Can starvation be prosecuted? While international criminal law (‘ICL’) has become increasingly sophisticated and robust over the past decades, it has largely failed to address crimes related to starvation. This is partially due to lacunae in the relevant law, but it is also due to prosecutorial and political will, or rather the lack thereof, to apply the exist- ing law. Following the 2017 UN warning of three threatened famines in, Yemen, Somalia and northern Nigeria and a declaration of famine in South Sudan, in addition to a number of reports drawing attention to deteriorating humanitarian conditions in a range of conflict-affected countries, global policymakers began to test the water for how they could strengthen international response.
Given the international trend towards focusing on national prerogatives, this may be an inauspicious time to promote innovations in international law. Nonetheless, during 2018, governments reached consensus that international law prohibits starvation as a weapon of war. This briefing paper summarizes two key advances: the adoption of UN Security Council Resolution S/RES/2417 (‘UNSC 2417’) and a move to amend the Rome Statute so that the prohibition of starvation applies in both International Armed Conflicts (IAC) and in Non-international Armed Conflicts (NIAC).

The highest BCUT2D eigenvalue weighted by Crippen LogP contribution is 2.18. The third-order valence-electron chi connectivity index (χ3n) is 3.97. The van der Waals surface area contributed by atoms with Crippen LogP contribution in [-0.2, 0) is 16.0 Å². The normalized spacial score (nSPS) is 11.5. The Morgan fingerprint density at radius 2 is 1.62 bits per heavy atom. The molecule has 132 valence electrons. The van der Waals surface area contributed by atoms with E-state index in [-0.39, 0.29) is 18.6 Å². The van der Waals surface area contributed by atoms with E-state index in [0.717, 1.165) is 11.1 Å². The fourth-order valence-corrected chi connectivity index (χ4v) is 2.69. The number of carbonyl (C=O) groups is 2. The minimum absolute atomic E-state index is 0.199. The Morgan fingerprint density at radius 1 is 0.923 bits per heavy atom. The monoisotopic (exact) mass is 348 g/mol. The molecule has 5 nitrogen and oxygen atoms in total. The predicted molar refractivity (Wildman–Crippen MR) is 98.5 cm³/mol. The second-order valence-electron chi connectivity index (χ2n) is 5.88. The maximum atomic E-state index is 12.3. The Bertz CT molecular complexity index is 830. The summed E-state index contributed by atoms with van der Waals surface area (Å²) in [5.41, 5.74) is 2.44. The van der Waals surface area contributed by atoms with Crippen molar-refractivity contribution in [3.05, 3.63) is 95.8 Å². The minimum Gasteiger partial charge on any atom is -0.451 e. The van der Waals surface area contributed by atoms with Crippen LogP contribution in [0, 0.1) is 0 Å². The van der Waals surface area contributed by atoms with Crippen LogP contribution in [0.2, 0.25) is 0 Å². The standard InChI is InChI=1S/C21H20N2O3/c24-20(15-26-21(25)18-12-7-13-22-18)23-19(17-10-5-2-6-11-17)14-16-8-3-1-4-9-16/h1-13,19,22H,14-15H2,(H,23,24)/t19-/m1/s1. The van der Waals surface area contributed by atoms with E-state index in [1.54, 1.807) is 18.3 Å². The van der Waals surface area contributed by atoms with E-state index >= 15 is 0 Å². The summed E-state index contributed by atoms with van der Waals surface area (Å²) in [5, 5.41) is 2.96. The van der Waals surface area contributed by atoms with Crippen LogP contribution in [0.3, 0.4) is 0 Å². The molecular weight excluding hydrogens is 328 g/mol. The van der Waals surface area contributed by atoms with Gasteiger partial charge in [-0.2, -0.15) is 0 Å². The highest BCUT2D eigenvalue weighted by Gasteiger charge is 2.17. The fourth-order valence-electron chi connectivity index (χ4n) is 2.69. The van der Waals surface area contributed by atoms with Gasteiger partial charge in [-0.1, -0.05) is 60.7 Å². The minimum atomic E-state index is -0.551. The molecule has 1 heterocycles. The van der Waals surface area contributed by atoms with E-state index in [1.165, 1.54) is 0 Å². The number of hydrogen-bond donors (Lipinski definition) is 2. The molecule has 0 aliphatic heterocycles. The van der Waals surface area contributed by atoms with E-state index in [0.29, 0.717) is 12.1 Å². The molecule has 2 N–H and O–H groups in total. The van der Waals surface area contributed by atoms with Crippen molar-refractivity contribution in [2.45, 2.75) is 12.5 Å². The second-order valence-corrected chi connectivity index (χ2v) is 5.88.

This briefing paper is in series produced by Global Rights Compliance and the World Peace Foundation as part of a joint project, “Accountability for Starvation: Testing the Limits of the Law.” The project aims to identify how international law may be used to advance the prevention, prohibition and accountability for mass starvation. Additional information and resources are available at the project website: Starvationaccountability.org
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